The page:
Kitto, John

Kitto, John one of the most eminent Biblical scholars of this age, was born at Plymouth, England, Nov. 4, 1804. To humble birth was added, in his twelfth year, the affliction of a total loss of his sense of hearing; but neither poverty nor bodily defect were sufficient to deter the ambitious and energetic youth from the acquisition of knowledge. Every effort that could possibly be put forth to secure books was made; to pay for a few books from a circulating library, he groped for old iron and ropes in Sutton Pool, and with the few pennies obtained by this irksome task he supplied himself with the elements of an education. The destitution of his parents obliged them at last to place John in the " workhouse" at Plymouth, where he was admitted Nov. 15, 1819, and taught the shoemaker's trade. In this place his powerful will soon asserted his position against older and stronger boys, and here he began in 1820 a diary which is still preserved, and large excerpts from which have been printed in his Life. It contains many self- portraits, physical and mental, and shows the awakening of his mind to literary tastes and ambition. In his trade, however, he was often so dull and dispirited that he called himself "John the Comfortless," and twice had thoughts of bringing his life to a premature end. In 1821 he was hired out to a shoemaker, but his awkwardness and tendency to books greatly irritated his master, and John was submitted to such harsh treatment that he was readmitted to the workhouse about six months later. In the year following he finally brought out some essays in Nettleton's Plymouth Journal, and also wrote some imaginary correspondence. These efforts attracted attention, and he was by the interposition of several gentlemen removed to Exeter to become a dentist. In 1825 he published a volume of Essays and Letters, which, though it afforded him but a small pecuniary remuneration, secured him many friends, made him quite generally known, and finally result :d in a complete change of basis for life. Instead of' perfecting himself in the art of dentistry, he accepted an offer to enter the Missionary College at Islington, where he was to be taught the art of printing with a view to service in some foreign missionary institution. In June, 1827, he was sent out to Malta; but, his health declining, he returned to England in 1829. Shortly after this his former employer, Mr. Groves, the dentist, desired a tutor for his children, to accompany him on a tour East, and selected Kitto for the position. He was now afforded a sight of a large part of Europe and Asia, and acquired that familiarity with the scenery and customs of the East which was afterwards of such signal service in the department of literature to which he became devoted. In turn he visited St. Petersburg, Astrachan. the Calmucks, Tatars, the Caucasus, Armenia, Persia, and Bagdad, and by way of Trebizond and Constantinople returned to England in 1833. Through the influence of friends he gained attention by a series of papers in the Penny Magazine (one of these under the suggestive title "The Deaf Traveller'), and by other literary efforts.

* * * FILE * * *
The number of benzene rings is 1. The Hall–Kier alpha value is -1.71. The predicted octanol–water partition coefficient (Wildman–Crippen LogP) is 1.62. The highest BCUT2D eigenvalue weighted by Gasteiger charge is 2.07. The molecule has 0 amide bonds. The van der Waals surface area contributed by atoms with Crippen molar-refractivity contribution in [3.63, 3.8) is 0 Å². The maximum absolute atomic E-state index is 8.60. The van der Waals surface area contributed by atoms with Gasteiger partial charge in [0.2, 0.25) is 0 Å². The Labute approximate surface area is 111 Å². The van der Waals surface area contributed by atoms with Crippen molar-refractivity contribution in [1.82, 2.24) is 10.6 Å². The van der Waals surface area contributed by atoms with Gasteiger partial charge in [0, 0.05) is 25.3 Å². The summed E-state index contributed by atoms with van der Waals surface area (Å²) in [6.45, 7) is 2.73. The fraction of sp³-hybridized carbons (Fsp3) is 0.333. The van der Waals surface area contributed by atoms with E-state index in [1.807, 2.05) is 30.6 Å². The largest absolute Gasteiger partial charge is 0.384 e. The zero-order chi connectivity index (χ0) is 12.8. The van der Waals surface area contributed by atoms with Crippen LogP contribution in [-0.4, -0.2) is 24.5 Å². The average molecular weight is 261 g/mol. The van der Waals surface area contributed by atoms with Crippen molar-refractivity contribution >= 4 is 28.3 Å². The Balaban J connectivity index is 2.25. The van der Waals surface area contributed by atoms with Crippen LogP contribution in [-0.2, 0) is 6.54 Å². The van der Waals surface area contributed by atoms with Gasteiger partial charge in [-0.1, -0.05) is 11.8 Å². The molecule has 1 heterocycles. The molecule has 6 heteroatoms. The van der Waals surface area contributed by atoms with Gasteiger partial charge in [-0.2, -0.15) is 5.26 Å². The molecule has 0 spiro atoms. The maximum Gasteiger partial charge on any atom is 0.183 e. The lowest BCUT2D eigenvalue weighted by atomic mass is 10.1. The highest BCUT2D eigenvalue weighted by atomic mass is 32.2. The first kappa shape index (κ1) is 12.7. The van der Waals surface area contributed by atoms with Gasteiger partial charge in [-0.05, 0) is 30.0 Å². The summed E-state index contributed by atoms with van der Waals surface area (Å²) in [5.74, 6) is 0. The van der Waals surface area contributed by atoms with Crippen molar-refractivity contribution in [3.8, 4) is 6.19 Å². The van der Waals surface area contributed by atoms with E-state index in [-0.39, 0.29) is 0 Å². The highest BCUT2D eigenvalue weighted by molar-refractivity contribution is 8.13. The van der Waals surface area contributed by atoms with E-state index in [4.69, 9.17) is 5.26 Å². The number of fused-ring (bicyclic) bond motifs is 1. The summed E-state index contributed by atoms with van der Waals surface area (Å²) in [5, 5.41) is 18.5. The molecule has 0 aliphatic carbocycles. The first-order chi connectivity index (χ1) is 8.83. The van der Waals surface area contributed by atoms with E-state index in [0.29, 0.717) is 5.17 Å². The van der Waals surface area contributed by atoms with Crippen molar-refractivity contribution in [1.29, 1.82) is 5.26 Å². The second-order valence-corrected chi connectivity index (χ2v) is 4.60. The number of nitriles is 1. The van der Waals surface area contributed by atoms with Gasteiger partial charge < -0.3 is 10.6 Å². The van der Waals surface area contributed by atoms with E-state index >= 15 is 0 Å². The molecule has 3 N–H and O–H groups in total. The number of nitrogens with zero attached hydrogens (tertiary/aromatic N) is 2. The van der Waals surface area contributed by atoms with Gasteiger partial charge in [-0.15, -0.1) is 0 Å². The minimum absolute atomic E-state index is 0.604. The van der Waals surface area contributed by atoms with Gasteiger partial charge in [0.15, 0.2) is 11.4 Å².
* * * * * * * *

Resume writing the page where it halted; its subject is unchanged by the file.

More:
In 1835 Kitto finally entered upon the preparation of that class of works which have so justly secured him a prominent place in the field of letters. In this year Mr. Charles Knight, then the editor of the Penny Magazine, suggested to Kitto the preparation of a "Pictorial Bible." All that Kitto needed was the suggestion. He not only eagerly embraced the proposal, but earnestly entreated to be allowed to undertake the responsibility of the entire work. The expiration of scarcely more than two years saw the Pictorial Bible finished (new edit. 1847, 4 vols. 8vo), and shortly after (in 1838) he embodied a great portion of his experience in Persia in two small volumes, Uncle Oliver's Travels. Next followed (1839-40) a Pictorial History of Palestine and the Holy Land. From 1841 to 1843 he found employment in preparing the letter-press for the Gallery of Scripture Engravings, in 3 vols. In 1843 he wrote a History of Palestine (published by A. and C. Black, of Edinburgh), and Thoughts among Flowers (published by the Religious Tract Society). In 1845 he prepared The Pictorial Sunday Book, and commenced the work which, in its latest form (3d edition), still constitutes one of the best works of the kind in any language, the Cyclopaedia of Biblical Literature. SEE DICTIONARIES, BIBLICAL, Though the work already accomplished (up to 1848) would have sufficed for the lifetime of almost any man, Kitto labored on indefatigably, and not only brought out contributions of great value, but originated and edited the Journal of Sacred Literature, a quarterly, which, by its masterly productions, has made English scholarship famous even among the all-knowing Teutons. He continued the editorship of the Journal until 1853. His last and most popular work was the Daily Bible Illustrations, completed in eight volumes. During its progress his health gave way, and he retired to Cannstadt, near Stuttgard, in Germany, where he died, Nov. 25, 1854. Dr. Kitto's services to the cause of Scripture learning were great in his own sphere. He revived and freshened the study of Eastern manners, and his origination of his Cyclopcedia marks an epoch in the Biblical literature of England. Our own work is not unfrequently dependent upon the labors of this extraordinary character. His life itself, with his physical defect and early privations, was a marvel of self-education and heroic perseverance. The University of Giessen in 1844 honored him with the doctorate of divinity, though he was a layman. An interesting autobiography is contained in his Lost Senses. See Kitto, Cyclop. Bibl. Lit. vol. ii, s.v.; English Cyclop. s.v.; Allibone, Dict. Encyl. and Am. Auth. s.v.; Memoirs of John Kitto, D.D., compiled chiefly from his letters and journals, by J. E. Ryland, M.A.; with a Critical Estimate of Dr. Kitto's Life and Writings, by Prof. Eadie, D.D. (Edinb. and London, 1856, 8vo); Eadie, John, Life of Kitto (Edinb. 1857, 8vo); Lond. Athenceum, 1857, June 27; North Brit. Rev. Feb. 1847; Littell, Living Age, lii, 445 sq. (J. H. W.)